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Harry Cassin
Publisher and Editor

Andy Spalding
Senior Editor

Jessica Tillipman
Senior Editor

Bill Steinman
Senior Editor

Richard L. Cassin
Editor at Large

Elizabeth K. Spahn
Editor Emeritus

Cody Worthington
Contributing Editor

Julie DiMauro
Contributing Editor

Thomas Fox
Contributing Editor

Marc Alain Bohn
Contributing Editor

Bill Waite
Contributing Editor

Russell A. Stamets
Contributing Editor

Richard Bistrong
Contributing Editor

Eric Carlson
Contributing Editor

Domestic Anti-Bribery Enforcement

The FCPA gets all the attention around here. But how much domestic anti-bribery enforcement is there? And how does it compare with FCPA enforcement levels?

Under the FCPA, about a dozen individuals face criminal prosecutions each year (not counting the twenty-two Africa sting defendants who shouldn’t have been indicted in the first place). What about domestic anti-bribery enforcement?

It’s not even close.

Since 1990, about 1,100 individuals have been charged each year. Around forty percent of them are federal officials. The rest are state and local officials, other government employees, those who have paid bribes, and others somehow involved with public corruption. (Under the FCPA, only bribe payers can be prosecuted; the domestic anti-bribery laws target both bribe payers and bribe takers.) For domestic prosecutions, the DOJ’s conviction rate is well above 90%.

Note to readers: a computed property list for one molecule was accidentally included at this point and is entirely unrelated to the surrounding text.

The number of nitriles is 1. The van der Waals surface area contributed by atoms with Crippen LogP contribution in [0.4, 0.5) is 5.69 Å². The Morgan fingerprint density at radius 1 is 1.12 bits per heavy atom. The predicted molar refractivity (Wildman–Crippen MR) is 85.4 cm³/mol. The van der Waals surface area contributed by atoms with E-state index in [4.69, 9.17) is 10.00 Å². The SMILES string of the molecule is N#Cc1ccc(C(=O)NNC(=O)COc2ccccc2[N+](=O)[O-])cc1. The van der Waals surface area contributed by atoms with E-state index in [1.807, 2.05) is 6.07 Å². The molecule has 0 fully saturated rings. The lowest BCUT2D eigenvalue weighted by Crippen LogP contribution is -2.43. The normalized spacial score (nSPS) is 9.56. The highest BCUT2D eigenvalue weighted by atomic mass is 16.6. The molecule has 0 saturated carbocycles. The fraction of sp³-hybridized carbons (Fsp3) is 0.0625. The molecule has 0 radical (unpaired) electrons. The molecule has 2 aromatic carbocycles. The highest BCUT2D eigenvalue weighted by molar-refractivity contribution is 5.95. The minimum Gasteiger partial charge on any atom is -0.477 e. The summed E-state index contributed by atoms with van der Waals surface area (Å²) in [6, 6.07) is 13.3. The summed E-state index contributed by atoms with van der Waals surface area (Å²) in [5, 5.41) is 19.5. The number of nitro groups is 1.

The backlog of individuals awaiting trial on domestic public corruption charges is 473, up from 300 in 1990. That means the prosecution rate should be rising too.

To see the U.S. Census enforcement numbers, click on the thumbnail below:

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